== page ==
On April 8, 1918, the Bank of Florence was founded by a group of local businessmen in Florence, Missouri, a town of approximately one hundred men and women. The organization was formed with H.A. Bremer as president, F. H. Rasa, vice-president, and P.W. Buehler as cashier. Frederick Henry Rasa, (1873-1937) was a farmer, stock dealer, businessman, civic leader, and my great grandfather. While it remained financially sound, the Florence Bank directors made the decision to permanently close the bank on November 9, 1934. At that time the bank held $45,125 resources.
November 5th marked the 135th birthday of Carl Christian Siegel, my maternal grandfather. To celebrate I wanted to highlight one of the things I have noticed while digitizing family photos- grandpa liked cars! There are many photos of Grandpa and his family with cars so I thought I would share a few today. Not being a connoisseur of old cars, I haven’t identified most so if you can recognize the make and model or have a memory related to it, shout it out in the comments. But first a little history behind automobiles….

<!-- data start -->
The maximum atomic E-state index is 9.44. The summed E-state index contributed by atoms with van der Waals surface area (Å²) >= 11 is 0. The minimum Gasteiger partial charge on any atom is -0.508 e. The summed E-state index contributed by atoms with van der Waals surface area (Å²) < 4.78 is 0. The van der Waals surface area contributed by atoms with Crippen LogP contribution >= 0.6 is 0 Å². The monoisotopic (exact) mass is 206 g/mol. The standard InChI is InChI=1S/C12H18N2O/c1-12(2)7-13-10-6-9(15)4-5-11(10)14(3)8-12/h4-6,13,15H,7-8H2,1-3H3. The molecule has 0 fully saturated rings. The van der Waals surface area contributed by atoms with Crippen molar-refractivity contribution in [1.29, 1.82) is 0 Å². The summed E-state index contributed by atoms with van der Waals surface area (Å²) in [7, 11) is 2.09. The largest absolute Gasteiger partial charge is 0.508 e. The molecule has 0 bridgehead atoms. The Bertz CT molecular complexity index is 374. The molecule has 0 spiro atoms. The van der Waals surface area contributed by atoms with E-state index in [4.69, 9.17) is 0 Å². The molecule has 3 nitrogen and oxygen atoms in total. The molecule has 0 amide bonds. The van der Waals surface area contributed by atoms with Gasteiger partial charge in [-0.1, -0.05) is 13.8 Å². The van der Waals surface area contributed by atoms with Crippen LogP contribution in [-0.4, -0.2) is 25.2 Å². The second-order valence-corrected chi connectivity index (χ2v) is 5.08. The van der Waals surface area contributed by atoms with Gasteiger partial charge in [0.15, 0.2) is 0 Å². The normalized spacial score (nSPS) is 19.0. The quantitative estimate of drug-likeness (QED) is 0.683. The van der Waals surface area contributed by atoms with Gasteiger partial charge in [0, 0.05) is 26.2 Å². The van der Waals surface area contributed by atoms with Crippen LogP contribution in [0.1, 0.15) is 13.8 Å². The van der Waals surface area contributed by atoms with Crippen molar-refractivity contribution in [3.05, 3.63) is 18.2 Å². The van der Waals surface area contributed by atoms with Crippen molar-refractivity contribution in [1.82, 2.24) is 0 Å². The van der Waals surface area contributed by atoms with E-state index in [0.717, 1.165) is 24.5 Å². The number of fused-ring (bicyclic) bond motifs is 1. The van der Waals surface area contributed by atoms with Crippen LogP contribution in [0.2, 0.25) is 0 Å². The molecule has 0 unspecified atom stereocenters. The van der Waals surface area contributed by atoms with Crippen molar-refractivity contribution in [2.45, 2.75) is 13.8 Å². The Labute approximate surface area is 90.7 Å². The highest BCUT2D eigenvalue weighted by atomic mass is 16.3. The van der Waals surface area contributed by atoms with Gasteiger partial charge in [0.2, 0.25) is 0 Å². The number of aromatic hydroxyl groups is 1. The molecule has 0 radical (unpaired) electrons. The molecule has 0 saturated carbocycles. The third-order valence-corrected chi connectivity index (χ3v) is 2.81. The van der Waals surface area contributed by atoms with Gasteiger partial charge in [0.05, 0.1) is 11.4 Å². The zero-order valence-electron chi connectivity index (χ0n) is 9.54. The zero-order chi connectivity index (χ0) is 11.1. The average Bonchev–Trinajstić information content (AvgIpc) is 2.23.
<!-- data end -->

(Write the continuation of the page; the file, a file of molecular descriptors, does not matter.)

Fifty-five years ago today, a woman named Corrillie Spencer passed away when she was eighty-six years old. She was the second wife of Richard Allen Spencer (1881-1973), my great grandfather. Recently I have begun to research Corrillie’s life. She was known to my family and many others as “Aunt Rillie” and I had no idea the many trials Rillie had faced. The records have revealed a challenging life in which she outlived three husbands and at least one child. Here is what I have discovered of her story thus far.
For many years I have been drawn to the story of my third great uncle, Richard Tolliver Southard (1844-1934). His early life had to have been traumatic, seemingly always in turmoil. The challenges to his family began before his birth and would last through the early years of his marriage when he and his wife lost three of their four young children. His is a story of pioneer life on the Missouri prairie.